A crack at the Arkle ensued but his jumping wasn’t as convincing as it had been, and he could only manage fifth at the Festival, before crashing out at the seventh in a similar event at Punchestown the following month.
Riverside Theatre only raced three times during the 2010/11 season, winning a graduation event at Kempton and finishing runner-up in the King George before producing an authoritative performance to land the Ascot Chase in February.
He made a most impressive return to action in the same race the following year, running out a more comfortable winner than the bare margin might suggest, before gaining a third successive Grade 1 victory in the Ryanair Chase at the Cheltenham Festival. A tough race was possibly the reason for him pulling up in the Betway Bowl at Aintree the following month, but similarly to Might Bite, Riverside Theatre was reported to have been suffering with ulcers and never again reached the heights of his Cheltenham Festival win.
He did land the Peterborough Chase at Huntingdon in 2013 but was retired the following year having failed to reproduce anything like his best form in three subsequent starts.
9= Buveur D’Air (Timeform rating 170)
Buveur d’Air produced his best effort in bumpers when splitting Barters Hill and Altior in a listed event at Newbury in February 2015, and he confirmed himself a smart prospect when landing his first two races over hurdles. His first defeat in that sphere came in the 2016 Supreme, where he was beaten by no less than Altior and Min, and he quickly got back to winning ways when landing the Top Novices’ Hurdle at Aintree the following month.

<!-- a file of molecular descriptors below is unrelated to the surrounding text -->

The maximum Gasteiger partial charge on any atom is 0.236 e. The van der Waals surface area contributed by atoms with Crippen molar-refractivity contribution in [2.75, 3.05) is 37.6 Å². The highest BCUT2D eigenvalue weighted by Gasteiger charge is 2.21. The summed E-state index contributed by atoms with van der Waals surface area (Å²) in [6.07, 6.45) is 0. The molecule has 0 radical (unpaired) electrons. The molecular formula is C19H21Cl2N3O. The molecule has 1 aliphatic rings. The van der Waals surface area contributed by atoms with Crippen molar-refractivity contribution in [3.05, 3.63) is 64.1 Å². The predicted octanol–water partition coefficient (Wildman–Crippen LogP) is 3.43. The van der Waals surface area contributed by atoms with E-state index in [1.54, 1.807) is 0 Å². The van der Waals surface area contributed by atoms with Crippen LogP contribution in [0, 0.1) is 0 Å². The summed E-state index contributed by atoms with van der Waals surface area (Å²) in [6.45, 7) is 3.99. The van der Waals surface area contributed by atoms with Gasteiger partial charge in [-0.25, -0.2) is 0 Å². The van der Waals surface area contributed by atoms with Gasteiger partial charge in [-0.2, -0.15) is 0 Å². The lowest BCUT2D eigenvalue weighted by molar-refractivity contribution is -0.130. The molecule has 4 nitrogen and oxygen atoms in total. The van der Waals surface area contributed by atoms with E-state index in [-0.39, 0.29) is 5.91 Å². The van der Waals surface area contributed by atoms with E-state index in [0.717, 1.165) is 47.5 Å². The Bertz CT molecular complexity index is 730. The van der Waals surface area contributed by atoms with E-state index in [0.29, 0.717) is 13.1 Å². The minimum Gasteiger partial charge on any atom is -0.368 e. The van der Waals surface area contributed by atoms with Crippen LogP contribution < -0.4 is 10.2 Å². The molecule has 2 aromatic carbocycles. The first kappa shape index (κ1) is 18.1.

His first two starts of the 2016/17 season were over fences, and he was victorious in both, looking bound for the Arkle. However, a stylish performance over hurdles at Sandown – along with Henderson trying to avoid another clash with stablemate Altior – meant he was instead targeted toward to the Champion Hurdle. That proved to be a good decision, too, as he readily landed his first win at the Cheltenham Festival, ultimately ending the season unbeaten with a routine victory in the Aintree Hurdle.
The following season saw him claim three further Grade 1s, including the Fighting Fifth and the Christmas Hurdle, before he defended his Champion Hurdle crown in more determined fashion than the year before.
A truly sublime winning reappearance saw him land his second Fighting Fifth in December 2018, as well as take his winning sequence to 11, before he was unexpectedly beaten for the first time since the 2016 Supreme in the Christmas Hurdle. He resumed winning ways at Sandown but his bid for a third successive Champion Hurdle ended in anti-climactic fashion as he came down at the third flight.
Another defeat followed as he was beaten in the Aintree Hurdle, but he proved he was still very much a leading light in the two-mile hurdling division when landing the 2019 Irish Champion Hurdle.
Another defeat, this time in the Fighting Fifth, meant his imperious air had all but dissipated, but more serious than that was the fact that he was said to have finished lame after picking up a splinter from his blunder at the second last, an injury that saw him ruled out for the remainder of the season. Hopefully he returns at the top of his game next term.